Other Sights of Old Town Tallinn
The Danish King’s Garden is located near St. Nicholas Church, next to Toompea. It’s named for the Danish king because a 13th-century ruler from Denmark supposedly camped here with his troops before invading Toompea. Legend says that the Danish flag was also willed into existence here, falling from the sky and ushering the Danish troops to victory.
St. Olaf’s Church is known for its tall spire, said to have been the tallest in the world in the 16th and early 17th century, though experts doubt this claim. Its main attraction is the views from the tower (ticket required), which notoriously obligates visitors to climb 200-plus steps to reach the top.
St. Catherine’s Passage is often called one of Old Town Tallinn’s prettiest streets. But besides simply being picturesque, it’s also where you can find the workshops of craftspeople using traditional techniques to produce ceramics, textile art, and accessories. It’s a great place to look for unique gifts and souvenirs and Baltic folk art.
Similar to St. Catherine’s Passage, the Masters’ Courtyard is also home to shops selling arts and crafts surrounded by medieval architecture.
Museums in Tallinn Old Town
Museums are a great way to learn more about Tallinn’s fascinating history – and the old town is packed with them. The Fortifications Museum and the Estonian Maritime Museum have already been mentioned. Other museums offer a treatment of a wide range of subjects, from daily life to photography to health.
- Tallinn City Life Museum: The Tallinn City Life Museum occupies what is thought to be the oldest house in Tallinn – a 14th century structure that, while sturdy, shows its age. Learn about life in Tallinn from medieval times to the 20th century.
- Niguliste Museum: The 13th-century St. Nicholas Church could also be used as a fortress if needed during a time when attacks and invasions were a real concern to the people of the developing Tallinn, which at that time, was not yet protected by walls. Here, various objects of religious and church art are on display as well as works of silver.
- The Museum of Photography: Take a journey through 100 years of Estonian photography from 1840 to 1940. Early forms of photography are on display as well as types of cameras.
- Estonian Health Museum: A surprisingly modern museum situated in medieval buildings, the Estonian Health Museum teaches about anatomy and biological functions.
- Estonian Museum of Applied Art and Design: A former granary offers a space for showcasing Estonia’s best examples of applied art.
- Estonian Museum of Natural History: Estonia’s natural habitats and wildlife are one of its most treasured aspects. Learn more about it in this museum, either before or after striking out into the wilderness yourself with a bog tour or a visit to a national park.
- Russian Museum in Tallinn: Russian life in Estonia and local Russian culture is explored in this small but worthwhile museum.
- Vabamu Museum of Occupations and Freedom: The Vabamu Museum tells the story of Estonia under occupying forces as well as its achievement of freedom over oppression. It’s a must-visit attraction on your visit to Tallinn.
- The Estonian History Museum in the Great Guild Hall: If you’d like to know more about Estonian history, pay a visit to the Great Guild Hall. It is housed in an early 15th-century Gothic building that was used by merchants and artisans.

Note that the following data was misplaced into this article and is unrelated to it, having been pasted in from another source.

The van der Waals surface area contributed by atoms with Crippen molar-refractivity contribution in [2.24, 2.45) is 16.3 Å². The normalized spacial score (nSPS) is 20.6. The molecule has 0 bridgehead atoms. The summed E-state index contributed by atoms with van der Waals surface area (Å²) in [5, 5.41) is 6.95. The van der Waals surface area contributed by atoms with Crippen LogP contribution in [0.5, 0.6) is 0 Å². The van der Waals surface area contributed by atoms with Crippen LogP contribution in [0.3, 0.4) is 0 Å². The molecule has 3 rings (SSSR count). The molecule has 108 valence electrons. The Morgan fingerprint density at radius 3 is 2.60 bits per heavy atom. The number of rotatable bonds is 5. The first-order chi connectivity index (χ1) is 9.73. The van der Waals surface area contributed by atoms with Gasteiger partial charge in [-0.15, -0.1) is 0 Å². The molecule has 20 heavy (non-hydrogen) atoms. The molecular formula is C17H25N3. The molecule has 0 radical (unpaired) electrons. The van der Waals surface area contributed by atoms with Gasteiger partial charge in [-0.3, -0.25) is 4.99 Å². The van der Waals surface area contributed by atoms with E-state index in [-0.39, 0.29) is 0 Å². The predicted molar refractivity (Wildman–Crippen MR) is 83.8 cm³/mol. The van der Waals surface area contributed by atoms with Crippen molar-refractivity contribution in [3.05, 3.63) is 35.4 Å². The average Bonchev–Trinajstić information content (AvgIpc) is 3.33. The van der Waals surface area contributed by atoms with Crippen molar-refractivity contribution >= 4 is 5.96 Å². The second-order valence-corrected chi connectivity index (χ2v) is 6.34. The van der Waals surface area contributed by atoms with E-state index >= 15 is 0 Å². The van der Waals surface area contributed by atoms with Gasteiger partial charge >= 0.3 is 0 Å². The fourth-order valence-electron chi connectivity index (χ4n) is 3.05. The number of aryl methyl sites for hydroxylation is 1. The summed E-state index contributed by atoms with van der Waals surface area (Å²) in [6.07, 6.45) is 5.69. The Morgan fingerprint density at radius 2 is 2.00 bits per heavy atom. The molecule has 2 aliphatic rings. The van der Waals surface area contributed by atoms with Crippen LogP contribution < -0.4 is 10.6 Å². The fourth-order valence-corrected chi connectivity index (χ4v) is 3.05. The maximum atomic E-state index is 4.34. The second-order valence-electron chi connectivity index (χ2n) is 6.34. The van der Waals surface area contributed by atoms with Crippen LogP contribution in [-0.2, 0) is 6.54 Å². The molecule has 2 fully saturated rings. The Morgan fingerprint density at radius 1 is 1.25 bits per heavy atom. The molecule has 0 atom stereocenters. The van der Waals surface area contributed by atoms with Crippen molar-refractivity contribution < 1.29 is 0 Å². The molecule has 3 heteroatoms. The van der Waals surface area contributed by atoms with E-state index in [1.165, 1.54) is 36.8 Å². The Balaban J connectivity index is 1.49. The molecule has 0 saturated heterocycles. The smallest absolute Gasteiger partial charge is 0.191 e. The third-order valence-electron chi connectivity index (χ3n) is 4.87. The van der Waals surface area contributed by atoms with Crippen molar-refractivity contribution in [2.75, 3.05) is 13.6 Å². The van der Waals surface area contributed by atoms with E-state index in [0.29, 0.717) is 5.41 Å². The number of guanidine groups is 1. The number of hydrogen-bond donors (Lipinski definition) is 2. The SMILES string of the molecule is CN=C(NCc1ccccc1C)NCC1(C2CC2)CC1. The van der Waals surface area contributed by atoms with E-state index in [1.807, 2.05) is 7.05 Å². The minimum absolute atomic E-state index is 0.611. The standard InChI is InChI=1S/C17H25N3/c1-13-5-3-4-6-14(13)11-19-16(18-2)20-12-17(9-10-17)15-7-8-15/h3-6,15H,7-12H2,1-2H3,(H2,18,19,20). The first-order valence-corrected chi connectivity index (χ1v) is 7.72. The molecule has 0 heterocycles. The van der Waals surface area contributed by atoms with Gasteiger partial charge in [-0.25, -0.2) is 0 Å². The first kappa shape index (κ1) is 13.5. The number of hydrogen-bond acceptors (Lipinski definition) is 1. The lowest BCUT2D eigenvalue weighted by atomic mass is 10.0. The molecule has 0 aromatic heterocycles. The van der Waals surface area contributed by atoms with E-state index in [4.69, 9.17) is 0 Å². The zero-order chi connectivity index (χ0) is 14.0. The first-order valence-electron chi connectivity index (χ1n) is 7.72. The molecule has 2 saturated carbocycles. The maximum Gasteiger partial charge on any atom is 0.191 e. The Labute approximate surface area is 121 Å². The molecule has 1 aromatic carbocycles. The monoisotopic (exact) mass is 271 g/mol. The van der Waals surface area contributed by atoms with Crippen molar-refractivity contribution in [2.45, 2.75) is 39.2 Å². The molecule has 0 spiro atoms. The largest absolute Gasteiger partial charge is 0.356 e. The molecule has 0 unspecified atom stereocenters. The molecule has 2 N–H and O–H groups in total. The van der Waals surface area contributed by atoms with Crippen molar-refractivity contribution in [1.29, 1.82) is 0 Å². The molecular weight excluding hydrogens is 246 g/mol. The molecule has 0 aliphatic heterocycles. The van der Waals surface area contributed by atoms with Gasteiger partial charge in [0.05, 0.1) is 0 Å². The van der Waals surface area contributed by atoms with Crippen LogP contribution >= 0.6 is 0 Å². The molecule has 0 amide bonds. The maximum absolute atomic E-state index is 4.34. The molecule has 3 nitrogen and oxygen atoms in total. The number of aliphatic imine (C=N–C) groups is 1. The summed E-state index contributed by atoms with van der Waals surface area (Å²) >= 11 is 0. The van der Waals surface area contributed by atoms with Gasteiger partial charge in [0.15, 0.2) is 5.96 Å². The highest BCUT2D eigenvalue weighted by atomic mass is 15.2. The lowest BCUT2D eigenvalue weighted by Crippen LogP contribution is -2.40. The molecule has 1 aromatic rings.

- KGB Prison Cells: Descend into the basement of a building long associated with Soviet oppression. The cells were used for torture and interrogation from 1940 to 1951.
Things to Do in Old Town Tallinn
You may love sightseeing, but you can enjoy Tallinn’s historic center in other ways. Already mentioned are its viewing platforms and towers as well as some of the most interesting museums. Expand your experience in one of the following ways.
Food and Dining
Foodies won’t mind exploring Old Town Tallinn through their stomachs. Try typical Estonian cuisine, whether modern or medieval. You’ll also have the opportunity to enjoy local beer and spirits while relaxing in the historic atmosphere.
One of the best-known eateries in Old Town Tallinn is Olde Hansa. Olde Hansa takes its name from the Hanseatic League, a trading network of cities that Tallinn belonged to. This festive, albeit touristy, bar and restaurant recreates the 15th century from the food to the drinks to the clothing of the waitstaff.
If you aren’t exhausted from a day of discovery, hang around Old Town Tallinn as its bars and pubs welcome those who can’t fathom calling it a day.
Festivals and Holidays
Major holidays, such as Easter in Estonia, may see some closure of businesses, but also check out the related events calendars, which will reveal a series of concerts and performances that you can enjoy.
Tallinn Old Town Days is a summertime festival dedicated to celebrating the city’s history and culture with markets, demonstrations, concerts, and games.
Taking a tour of Old Town Tallinn is one of the best ways to enjoy this UNESCO-protected city and get to know its highlights. Tours are especially useful if you’re short on time or just passing through.
You can take a variety of walking tours, experience Old Town Tallinn through a food tour, or learn about the historic center on a medieval tour.
Tallinn’s Old Town is great for getting lost in – discovery on your own by walking Tallinn’s medieval streets will offer plenty of surprises, photo opportunities, and memorable moments.
When to Visit Tallinn’s Historic Center
Most visitors enjoy Tallinn in the warm months, when the Estonian summer means long days and mild, sunny weather. A visit during this time of year also makes for an enjoyable discovery of the rest of Estonia – you can find plenty of things to do in Tartu, or other cities in Estonia, the island of Saaremaa, or Lahemaa National Park, for example.
A visit during the shoulder seasons – spring and fall – will mean fewer tourists. The Baltic countries are gorgeous during the fall. However, be prepared for a lasting winter chill in the springtime. The closer to June you decide to travel in the first part of the year, the less chance you’ll have of encountering late drops in temperature or even snow and ice.
Winter is also a lovely time to visit, particularly if you plan to see the Tallinn Christmas market. However, do note that cold weather can make medieval streets slippery with ice. Estonia is also well enough north that you can expect sub-zero temperatures. Be sure to dress for winter in the Baltics if you choose this time to go.